Asiedu-Nketia Should Face BNI For Questioning

BNI Must Haul in Asiedu-Nketia

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In principle, the General-Secretary of the National Democratic Congress (NDC), Mr. Johnson Asiedu-Nketia, may be right in claiming that when it comes to the sticky question of the bloated National Voters’ Register (NVR), there is enough blame to share among all the key operatives of the 25, or so, legitimately registered political parties in the country (See “All Political Parties, Including NDC Register Minors – Mosquito” MyJoyOnline.com 5/6/16).

wpid-Johnson-Asiedu-Nketia.jpgIn practical terms, however, it is only Mr. Asiedu-Nketia who has proven to all Ghanaians, in the Zanetor Rawlings and Nii Armah Ashitey parliamentary primary impasse in the Klottey-Korle Constituency, that he is forensically sustainably culpable for the crime of deliberately and mischievously packing the country’s voters’ roll with ineligible voters. In this particular instance, the former NDC-MP from Seikwa, Brong-Ahafo, has stated publicly and categorically that he was the party official who singularly caused the eldest daughter of Chairman Jerry John Rawlings to register and contest the Klottey-Korle parliamentary primary, late last year, when the former Deputy Minister under the Rawlings-led NDC government knew full well that Dr. Zanetor Rawlings was not even a registered member of the National Democratic Congress.

This is a very unhealthy practice that bodes ill for the development of Ghanaian democracy. But what is even more disturbing is the fact that we don’t yet know how many other parliamentary primary contestants Mr. Asiedu-Nketia may have illegally either encouraged or personally registered or caused to be registered to participate in other local elections across the country. And this is precisely where the Bureau of National Investigations (BNI) comes in. The NDC’s General-Secretary says that his party is responsible for the registration of ineligible minors and has routinely done so in the past which, of course, is clearly in egregious breach of the nation’s election rules. In short, Mr. Asiedu-Nketia would make a vintage prime witness for a BNI enquiry into this most significant and definitely worrisome matter.

Him claiming that all the other parties are complicit in this electoral illegality is totally irrelevant as far as the call for this particular enquiry is concerned, unless, of course, the prime witness in this enquiry can also provide hard evidence to substantiate his allegation. What this means is that for the moment such investigation as is being urgently called for here, may have to be restricted to the operatives of the National Democratic Congress.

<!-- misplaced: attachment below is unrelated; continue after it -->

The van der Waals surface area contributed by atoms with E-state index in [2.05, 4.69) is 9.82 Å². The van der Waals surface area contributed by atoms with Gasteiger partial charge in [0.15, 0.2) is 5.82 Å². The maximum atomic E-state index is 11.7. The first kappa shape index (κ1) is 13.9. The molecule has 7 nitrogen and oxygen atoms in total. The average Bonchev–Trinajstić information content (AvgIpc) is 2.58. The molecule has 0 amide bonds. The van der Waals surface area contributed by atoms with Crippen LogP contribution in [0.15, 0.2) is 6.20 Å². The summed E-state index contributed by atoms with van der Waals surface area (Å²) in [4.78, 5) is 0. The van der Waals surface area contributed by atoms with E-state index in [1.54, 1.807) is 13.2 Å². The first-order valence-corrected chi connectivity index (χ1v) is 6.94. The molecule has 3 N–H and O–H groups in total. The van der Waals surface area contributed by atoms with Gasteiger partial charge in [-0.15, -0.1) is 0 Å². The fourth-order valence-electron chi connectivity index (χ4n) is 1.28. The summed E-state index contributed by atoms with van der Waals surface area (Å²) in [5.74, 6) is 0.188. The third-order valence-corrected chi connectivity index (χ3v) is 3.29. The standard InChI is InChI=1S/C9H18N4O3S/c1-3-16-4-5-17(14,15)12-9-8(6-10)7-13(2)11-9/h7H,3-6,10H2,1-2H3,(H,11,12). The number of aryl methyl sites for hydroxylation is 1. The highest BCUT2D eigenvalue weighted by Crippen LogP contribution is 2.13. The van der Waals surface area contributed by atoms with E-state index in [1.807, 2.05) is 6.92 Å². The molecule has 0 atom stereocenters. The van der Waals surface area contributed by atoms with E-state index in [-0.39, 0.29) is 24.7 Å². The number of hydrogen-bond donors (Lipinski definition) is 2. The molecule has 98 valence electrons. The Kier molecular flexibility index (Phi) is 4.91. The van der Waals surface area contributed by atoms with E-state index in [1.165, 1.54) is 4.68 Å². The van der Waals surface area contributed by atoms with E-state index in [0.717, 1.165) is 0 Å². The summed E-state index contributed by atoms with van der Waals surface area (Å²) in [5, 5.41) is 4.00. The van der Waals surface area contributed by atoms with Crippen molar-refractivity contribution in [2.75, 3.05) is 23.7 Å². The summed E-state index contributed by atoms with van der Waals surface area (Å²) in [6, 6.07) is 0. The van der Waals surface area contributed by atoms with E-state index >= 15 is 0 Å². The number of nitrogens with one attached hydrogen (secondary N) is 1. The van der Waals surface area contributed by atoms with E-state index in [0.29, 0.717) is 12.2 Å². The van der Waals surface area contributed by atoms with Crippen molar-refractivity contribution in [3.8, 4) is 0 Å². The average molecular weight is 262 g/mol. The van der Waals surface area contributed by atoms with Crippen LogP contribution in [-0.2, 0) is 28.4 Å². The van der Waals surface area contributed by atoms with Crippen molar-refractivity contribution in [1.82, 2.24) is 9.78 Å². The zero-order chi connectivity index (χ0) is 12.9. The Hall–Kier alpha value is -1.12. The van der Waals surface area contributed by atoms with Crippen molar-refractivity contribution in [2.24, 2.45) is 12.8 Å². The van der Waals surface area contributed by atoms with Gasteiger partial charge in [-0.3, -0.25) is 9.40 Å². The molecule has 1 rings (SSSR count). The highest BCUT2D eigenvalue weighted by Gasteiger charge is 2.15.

It is also very disturbing to learn of more than several instances in which some NDC operatives have been accused of bussing in hundreds of thousands foreign nationals to illegally participate in Ghana’s upcoming general election. Now there is a simple way to obviate this patently criminal attempt to undermine the credibility of our National Voters’ Register and the integrity of the process by which our leaders are democratically elected. Indeed, I have hinted before that Ghana’s 1992 Constitution provides ample opportunity for promptly rectifying this anomaly.

For instance, the Constitution clearly stipulates that absolutely no constituency in the country ought to contain more than 50,000 (fifty-thousand) citizens. It is not clear precisely what percentage of this maximum cap of 50,000 citizens ought to be reasonably and/or legally expected to be qualified to vote. What is clear, however, is that any constituency that polls more than 50,000 votes should have to have its vote count promptly invalidated and not factored into the total national pool of votes recorded and counted during the 2016 electoral process, until the identity and residential status of each and every registrant / voter in the affected constituency/-ies can be ascertained.

We must also ensure that all eligible voters have been living at their current addresses for a clearly defined reasonable period of time to be legally reckoned as legitimate residents of the constituencies in which they have been registered to vote. Dual citizenship, as permitted by Ghana’s 1992 Constitution, ought not to be loosely and theoretically interpreted; it ought to equally entail such practical realities as of whether a voter aged 25 years old or older has been a taxpaying resident in the constituency in which s/he has been registered to vote. In other words, civic responsibility ought to be made integral to one’s inalienable right to vote.

We ought not to unhealthily perpetuate the patently untenable situation whereby foreign nationals mischievously recruited for the purpose periodically cross our national boundaries to determine whom our local and national leaders ought to be for the next four years. Citizenship must be squarely predicated on active residential status and active participation in the economic and social activities of any locality in the country.

The only people eligible to be registered to vote outside the country ought to be state-sponsored employees and staff of our embassies and diplomatic missions abroad, as well as government-sponsored students and other professionals and their qualified contingent relatives. In other words, Ghanaians need to sit up and get more serious about the nature and quality of the brand of democracy we desire and/or seek to pursue.

Source: Kwame Okoampa-Ahoofe, Jr., Ph.D.
Garden City, New York
E-mail: okoampaahoofe@optimum.net

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